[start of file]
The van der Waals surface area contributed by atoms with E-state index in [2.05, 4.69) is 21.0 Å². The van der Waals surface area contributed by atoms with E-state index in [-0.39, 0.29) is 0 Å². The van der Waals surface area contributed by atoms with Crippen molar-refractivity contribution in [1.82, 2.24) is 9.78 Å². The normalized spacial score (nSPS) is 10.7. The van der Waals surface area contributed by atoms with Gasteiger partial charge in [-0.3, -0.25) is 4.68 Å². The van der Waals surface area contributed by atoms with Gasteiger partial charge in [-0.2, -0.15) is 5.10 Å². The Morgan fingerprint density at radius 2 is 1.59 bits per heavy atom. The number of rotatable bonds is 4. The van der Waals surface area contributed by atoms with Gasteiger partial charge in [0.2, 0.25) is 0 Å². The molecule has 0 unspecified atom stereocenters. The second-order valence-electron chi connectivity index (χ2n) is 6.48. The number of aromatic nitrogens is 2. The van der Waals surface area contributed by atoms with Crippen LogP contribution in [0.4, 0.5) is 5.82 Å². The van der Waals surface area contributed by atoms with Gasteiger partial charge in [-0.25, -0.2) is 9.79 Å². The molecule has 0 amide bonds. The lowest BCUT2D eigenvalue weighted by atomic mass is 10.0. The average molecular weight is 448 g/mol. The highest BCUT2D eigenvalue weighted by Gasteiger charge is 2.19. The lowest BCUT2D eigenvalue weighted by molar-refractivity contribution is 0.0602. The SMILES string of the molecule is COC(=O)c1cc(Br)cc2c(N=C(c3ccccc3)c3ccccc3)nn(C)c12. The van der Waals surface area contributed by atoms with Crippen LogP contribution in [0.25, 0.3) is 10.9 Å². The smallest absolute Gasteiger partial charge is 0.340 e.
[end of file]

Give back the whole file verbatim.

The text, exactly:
The van der Waals surface area contributed by atoms with E-state index in [2.05, 4.69) is 21.0 Å². The van der Waals surface area contributed by atoms with E-state index in [-0.39, 0.29) is 0 Å². The van der Waals surface area contributed by atoms with Crippen molar-refractivity contribution in [1.82, 2.24) is 9.78 Å². The normalized spacial score (nSPS) is 10.7. The van der Waals surface area contributed by atoms with Gasteiger partial charge in [-0.3, -0.25) is 4.68 Å². The van der Waals surface area contributed by atoms with Gasteiger partial charge in [-0.2, -0.15) is 5.10 Å². The Morgan fingerprint density at radius 2 is 1.59 bits per heavy atom. The number of rotatable bonds is 4. The van der Waals surface area contributed by atoms with Gasteiger partial charge in [0.2, 0.25) is 0 Å². The molecule has 0 unspecified atom stereocenters. The second-order valence-electron chi connectivity index (χ2n) is 6.48. The number of aromatic nitrogens is 2. The van der Waals surface area contributed by atoms with Crippen LogP contribution in [0.4, 0.5) is 5.82 Å². The van der Waals surface area contributed by atoms with Gasteiger partial charge in [-0.25, -0.2) is 9.79 Å². The molecule has 0 amide bonds. The lowest BCUT2D eigenvalue weighted by atomic mass is 10.0. The average molecular weight is 448 g/mol. The highest BCUT2D eigenvalue weighted by Gasteiger charge is 2.19. The lowest BCUT2D eigenvalue weighted by molar-refractivity contribution is 0.0602. The SMILES string of the molecule is COC(=O)c1cc(Br)cc2c(N=C(c3ccccc3)c3ccccc3)nn(C)c12. The van der Waals surface area contributed by atoms with Crippen LogP contribution in [0.25, 0.3) is 10.9 Å². The smallest absolute Gasteiger partial charge is 0.340 e.